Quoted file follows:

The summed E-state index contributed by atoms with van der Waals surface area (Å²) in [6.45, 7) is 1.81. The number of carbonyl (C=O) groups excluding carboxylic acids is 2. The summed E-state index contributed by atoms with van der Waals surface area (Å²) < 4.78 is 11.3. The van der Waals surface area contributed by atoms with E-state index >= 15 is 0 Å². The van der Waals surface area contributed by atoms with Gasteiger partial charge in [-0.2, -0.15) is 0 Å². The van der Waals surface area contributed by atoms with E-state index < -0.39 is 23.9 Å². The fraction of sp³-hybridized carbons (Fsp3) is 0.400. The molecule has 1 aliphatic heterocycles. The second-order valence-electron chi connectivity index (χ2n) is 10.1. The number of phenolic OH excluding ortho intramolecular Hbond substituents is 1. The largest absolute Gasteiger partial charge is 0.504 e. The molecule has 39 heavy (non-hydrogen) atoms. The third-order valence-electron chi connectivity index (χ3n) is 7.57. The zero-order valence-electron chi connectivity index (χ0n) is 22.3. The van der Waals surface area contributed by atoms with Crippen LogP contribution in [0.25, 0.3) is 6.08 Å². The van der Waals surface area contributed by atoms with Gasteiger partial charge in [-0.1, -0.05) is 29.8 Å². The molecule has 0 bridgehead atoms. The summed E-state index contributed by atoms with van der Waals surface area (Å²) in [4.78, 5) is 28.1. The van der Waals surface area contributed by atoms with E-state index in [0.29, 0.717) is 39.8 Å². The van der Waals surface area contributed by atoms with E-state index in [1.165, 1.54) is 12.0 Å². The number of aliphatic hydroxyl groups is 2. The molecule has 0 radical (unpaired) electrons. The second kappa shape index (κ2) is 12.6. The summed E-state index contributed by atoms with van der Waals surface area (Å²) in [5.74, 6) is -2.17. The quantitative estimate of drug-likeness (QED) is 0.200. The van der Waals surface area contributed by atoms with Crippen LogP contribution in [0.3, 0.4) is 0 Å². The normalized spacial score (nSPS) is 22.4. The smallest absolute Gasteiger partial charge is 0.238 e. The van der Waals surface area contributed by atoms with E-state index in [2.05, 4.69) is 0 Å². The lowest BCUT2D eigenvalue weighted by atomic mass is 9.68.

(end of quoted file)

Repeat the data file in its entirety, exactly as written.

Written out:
The summed E-state index contributed by atoms with van der Waals surface area (Å²) in [6.45, 7) is 1.81. The number of carbonyl (C=O) groups excluding carboxylic acids is 2. The summed E-state index contributed by atoms with van der Waals surface area (Å²) < 4.78 is 11.3. The van der Waals surface area contributed by atoms with E-state index >= 15 is 0 Å². The van der Waals surface area contributed by atoms with Gasteiger partial charge in [-0.2, -0.15) is 0 Å². The van der Waals surface area contributed by atoms with E-state index < -0.39 is 23.9 Å². The fraction of sp³-hybridized carbons (Fsp3) is 0.400. The molecule has 1 aliphatic heterocycles. The second-order valence-electron chi connectivity index (χ2n) is 10.1. The number of phenolic OH excluding ortho intramolecular Hbond substituents is 1. The largest absolute Gasteiger partial charge is 0.504 e. The molecule has 39 heavy (non-hydrogen) atoms. The third-order valence-electron chi connectivity index (χ3n) is 7.57. The zero-order valence-electron chi connectivity index (χ0n) is 22.3. The van der Waals surface area contributed by atoms with Crippen LogP contribution in [0.25, 0.3) is 6.08 Å². The van der Waals surface area contributed by atoms with Gasteiger partial charge in [-0.1, -0.05) is 29.8 Å². The molecule has 0 bridgehead atoms. The summed E-state index contributed by atoms with van der Waals surface area (Å²) in [4.78, 5) is 28.1. The van der Waals surface area contributed by atoms with E-state index in [0.29, 0.717) is 39.8 Å². The van der Waals surface area contributed by atoms with E-state index in [1.165, 1.54) is 12.0 Å². The number of aliphatic hydroxyl groups is 2. The molecule has 0 radical (unpaired) electrons. The second kappa shape index (κ2) is 12.6. The summed E-state index contributed by atoms with van der Waals surface area (Å²) in [5.74, 6) is -2.17. The quantitative estimate of drug-likeness (QED) is 0.200. The van der Waals surface area contributed by atoms with Crippen LogP contribution in [0.3, 0.4) is 0 Å². The normalized spacial score (nSPS) is 22.4. The smallest absolute Gasteiger partial charge is 0.238 e. The van der Waals surface area contributed by atoms with E-state index in [2.05, 4.69) is 0 Å². The lowest BCUT2D eigenvalue weighted by atomic mass is 9.68.